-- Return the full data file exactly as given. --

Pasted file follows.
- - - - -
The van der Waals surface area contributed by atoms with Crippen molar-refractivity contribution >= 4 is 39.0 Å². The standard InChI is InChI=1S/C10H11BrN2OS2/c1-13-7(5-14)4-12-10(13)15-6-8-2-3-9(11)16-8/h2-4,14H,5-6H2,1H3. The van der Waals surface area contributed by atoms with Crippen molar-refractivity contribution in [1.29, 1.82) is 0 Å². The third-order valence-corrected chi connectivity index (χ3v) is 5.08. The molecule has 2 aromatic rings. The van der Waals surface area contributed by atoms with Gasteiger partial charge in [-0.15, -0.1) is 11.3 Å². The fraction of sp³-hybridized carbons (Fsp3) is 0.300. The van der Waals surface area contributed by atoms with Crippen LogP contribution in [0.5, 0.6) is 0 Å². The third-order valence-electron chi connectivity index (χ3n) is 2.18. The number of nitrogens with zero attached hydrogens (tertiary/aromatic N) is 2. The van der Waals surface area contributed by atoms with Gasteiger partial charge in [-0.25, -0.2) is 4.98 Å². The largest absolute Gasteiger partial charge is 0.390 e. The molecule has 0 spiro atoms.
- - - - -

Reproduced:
The van der Waals surface area contributed by atoms with Crippen molar-refractivity contribution >= 4 is 39.0 Å². The standard InChI is InChI=1S/C10H11BrN2OS2/c1-13-7(5-14)4-12-10(13)15-6-8-2-3-9(11)16-8/h2-4,14H,5-6H2,1H3. The van der Waals surface area contributed by atoms with Crippen molar-refractivity contribution in [1.29, 1.82) is 0 Å². The third-order valence-corrected chi connectivity index (χ3v) is 5.08. The molecule has 2 aromatic rings. The van der Waals surface area contributed by atoms with Gasteiger partial charge in [-0.15, -0.1) is 11.3 Å². The fraction of sp³-hybridized carbons (Fsp3) is 0.300. The van der Waals surface area contributed by atoms with Crippen LogP contribution in [0.5, 0.6) is 0 Å². The third-order valence-electron chi connectivity index (χ3n) is 2.18. The number of nitrogens with zero attached hydrogens (tertiary/aromatic N) is 2. The van der Waals surface area contributed by atoms with Gasteiger partial charge in [-0.25, -0.2) is 4.98 Å². The largest absolute Gasteiger partial charge is 0.390 e. The molecule has 0 spiro atoms.